My family is a traditional Cantaonese family; the mode of celebration of choice when it comes to occasions such as birthdays is most indefinitely a multi-course meal at a Cantonese restaurant. Like an excited reader who is too impatient to plough through the pages of a book, my eyes would spontaneously jump to the end of the menu to see what is in store for dessert. If it is chilled cream of Mango Sago Pomelo or glutinous rice balls, I would eagerly look forward to this sweet ending.
Pomelo is the largest citrus fruit, alluding credit to its species name, Citrus maxima. The gargantuas tropical fruit is in season from August to October and from Januray to March. They have been arriving in heaploads at the supermarket recently which piqued my curiosity to learn more about this fruit.
At the supermarket, I observed different shapes of pomelo. Indeed, the shape depends on the cultivar, which generally falls into three groups – Chinese, Indonedian or Thai. Confusingly, these group names do not reflect their country of origin as all pomelos are generally imported from Malaysia. The Chinese variety (Shatian or J8) is pyramid-like with a thick rind and lots of juice. It is mainly grown in the southern states of Johor, Negeri Sembilan and Melaka. The Indonesian variety is large and round. The most popular is the Tambun White and Tambun Pink varieties that are grown in Tambun, Ipoh, also known as the Pomelo centre of Malaysia. The Thai variety is the smallest and sweetst, and comes from the northern state of Kedah. This round I selected Ipoh Tambuns, but I’d be sure to note any difference in future pomelo tastings!
Pomelo can be enjoyed on its own, just as how one enjoys grapefruit. It also features in salads such as the Chinese Yu Sheng, and the Thai Yum Som-O. However because Australian mangoes are also in season, I decided to make the best of both fruits with a variation of Mango Sago Pomelo using chia seeds instead of sago pearls. I have written on sago pearls before in this post if you would like to know more.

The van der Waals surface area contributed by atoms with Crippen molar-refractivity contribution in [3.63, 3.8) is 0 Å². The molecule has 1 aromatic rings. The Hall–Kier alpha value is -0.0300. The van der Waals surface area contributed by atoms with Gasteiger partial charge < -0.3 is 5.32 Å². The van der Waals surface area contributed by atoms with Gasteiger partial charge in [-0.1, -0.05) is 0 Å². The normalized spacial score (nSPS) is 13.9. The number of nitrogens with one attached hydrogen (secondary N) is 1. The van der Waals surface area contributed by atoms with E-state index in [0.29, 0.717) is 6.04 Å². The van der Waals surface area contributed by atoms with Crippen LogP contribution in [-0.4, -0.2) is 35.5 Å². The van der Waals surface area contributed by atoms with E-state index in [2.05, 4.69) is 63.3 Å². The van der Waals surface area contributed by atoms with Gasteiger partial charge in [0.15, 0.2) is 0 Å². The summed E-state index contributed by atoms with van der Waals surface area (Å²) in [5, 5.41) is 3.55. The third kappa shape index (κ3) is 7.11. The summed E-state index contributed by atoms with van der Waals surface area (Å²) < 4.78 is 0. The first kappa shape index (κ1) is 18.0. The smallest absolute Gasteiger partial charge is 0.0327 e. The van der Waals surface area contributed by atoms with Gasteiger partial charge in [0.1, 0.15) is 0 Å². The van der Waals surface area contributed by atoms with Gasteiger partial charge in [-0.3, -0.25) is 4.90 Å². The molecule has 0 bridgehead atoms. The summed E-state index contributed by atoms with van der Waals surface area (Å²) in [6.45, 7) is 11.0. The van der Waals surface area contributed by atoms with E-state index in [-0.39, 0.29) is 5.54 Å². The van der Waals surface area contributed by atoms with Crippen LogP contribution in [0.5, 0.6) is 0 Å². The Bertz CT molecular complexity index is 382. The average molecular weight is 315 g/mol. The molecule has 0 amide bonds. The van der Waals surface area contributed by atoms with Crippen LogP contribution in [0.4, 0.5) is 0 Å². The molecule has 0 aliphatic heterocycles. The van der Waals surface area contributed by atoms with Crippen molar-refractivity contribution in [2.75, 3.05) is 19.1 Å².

Normally this dessert is made with evaporated milk or cream, but I wholly used coconut milk to keep it dairy-free yet still silky smooth and luxurious. In addition, most recipes call for simple syrup to enhance sweetness but personally I prefer it with a sour edge that is contributed by lime juice. The crowning highlight of this refreshing dish is induibitably the sudden spurts of sweet-sour juices from pomelo arils, Even if pomleo is inaccessible to you, I highly recommend you try this dessert with grapefruit sacs, although it will probably be more acidic.
- 200 grams mango, roughly diced
- 1/2 cup + 2 tablespoons coconut milk * (see Notes)
- 2 tablespoons freshly squeezed lime juice (from 6 small limes)
- 1 cup pomelo sacs
- 3/4 cup mango, diced into small cubes
- 4 teaspoons chia seeds
- In a blender, combine 200 grams of mango, coconut milk and lime juice. Blend until smooth.
- Pour out the mixture into a large bowl. Stir in pomelo sacs, cubed mangoes and chia seeds.
- Place the mixture into the refrigerator for 30 minutes or longer to allow the chia seeds to form a gel.
- Best enjoyed chilled, within the next 24 hours.